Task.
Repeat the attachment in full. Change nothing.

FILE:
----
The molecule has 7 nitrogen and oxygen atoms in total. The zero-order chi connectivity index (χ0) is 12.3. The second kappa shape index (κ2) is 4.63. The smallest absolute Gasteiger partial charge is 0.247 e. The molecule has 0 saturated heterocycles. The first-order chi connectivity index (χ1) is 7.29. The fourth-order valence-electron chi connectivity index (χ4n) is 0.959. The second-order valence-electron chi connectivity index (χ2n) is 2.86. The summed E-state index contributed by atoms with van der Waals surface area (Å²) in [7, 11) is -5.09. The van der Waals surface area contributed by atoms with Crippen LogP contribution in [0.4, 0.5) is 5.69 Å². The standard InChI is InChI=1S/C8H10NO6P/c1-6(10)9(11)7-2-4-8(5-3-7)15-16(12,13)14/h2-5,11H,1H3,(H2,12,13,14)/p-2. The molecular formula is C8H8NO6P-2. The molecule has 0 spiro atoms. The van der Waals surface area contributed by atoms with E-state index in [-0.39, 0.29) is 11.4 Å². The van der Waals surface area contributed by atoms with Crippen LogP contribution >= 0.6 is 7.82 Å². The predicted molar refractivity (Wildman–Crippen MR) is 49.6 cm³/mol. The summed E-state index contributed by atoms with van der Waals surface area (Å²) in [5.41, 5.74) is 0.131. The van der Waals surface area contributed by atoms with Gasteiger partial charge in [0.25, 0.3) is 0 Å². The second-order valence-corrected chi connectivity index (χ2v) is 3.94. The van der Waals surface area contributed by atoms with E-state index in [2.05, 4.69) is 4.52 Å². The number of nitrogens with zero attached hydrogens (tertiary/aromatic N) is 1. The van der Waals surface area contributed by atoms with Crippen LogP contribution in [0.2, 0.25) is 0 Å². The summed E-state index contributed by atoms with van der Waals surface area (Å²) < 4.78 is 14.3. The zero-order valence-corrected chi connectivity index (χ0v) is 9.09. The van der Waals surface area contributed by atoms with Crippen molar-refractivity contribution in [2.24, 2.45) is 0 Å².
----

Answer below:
The molecule has 7 nitrogen and oxygen atoms in total. The zero-order chi connectivity index (χ0) is 12.3. The second kappa shape index (κ2) is 4.63. The smallest absolute Gasteiger partial charge is 0.247 e. The molecule has 0 saturated heterocycles. The first-order chi connectivity index (χ1) is 7.29. The fourth-order valence-electron chi connectivity index (χ4n) is 0.959. The second-order valence-electron chi connectivity index (χ2n) is 2.86. The summed E-state index contributed by atoms with van der Waals surface area (Å²) in [7, 11) is -5.09. The van der Waals surface area contributed by atoms with Crippen LogP contribution in [0.4, 0.5) is 5.69 Å². The standard InChI is InChI=1S/C8H10NO6P/c1-6(10)9(11)7-2-4-8(5-3-7)15-16(12,13)14/h2-5,11H,1H3,(H2,12,13,14)/p-2. The molecular formula is C8H8NO6P-2. The molecule has 0 spiro atoms. The van der Waals surface area contributed by atoms with E-state index in [-0.39, 0.29) is 11.4 Å². The van der Waals surface area contributed by atoms with Crippen LogP contribution >= 0.6 is 7.82 Å². The predicted molar refractivity (Wildman–Crippen MR) is 49.6 cm³/mol. The summed E-state index contributed by atoms with van der Waals surface area (Å²) in [5.41, 5.74) is 0.131. The van der Waals surface area contributed by atoms with Gasteiger partial charge in [0.25, 0.3) is 0 Å². The second-order valence-corrected chi connectivity index (χ2v) is 3.94. The van der Waals surface area contributed by atoms with E-state index in [2.05, 4.69) is 4.52 Å². The number of nitrogens with zero attached hydrogens (tertiary/aromatic N) is 1. The van der Waals surface area contributed by atoms with Crippen LogP contribution in [0.2, 0.25) is 0 Å². The summed E-state index contributed by atoms with van der Waals surface area (Å²) < 4.78 is 14.3. The zero-order valence-corrected chi connectivity index (χ0v) is 9.09. The van der Waals surface area contributed by atoms with Crippen molar-refractivity contribution in [2.24, 2.45) is 0 Å².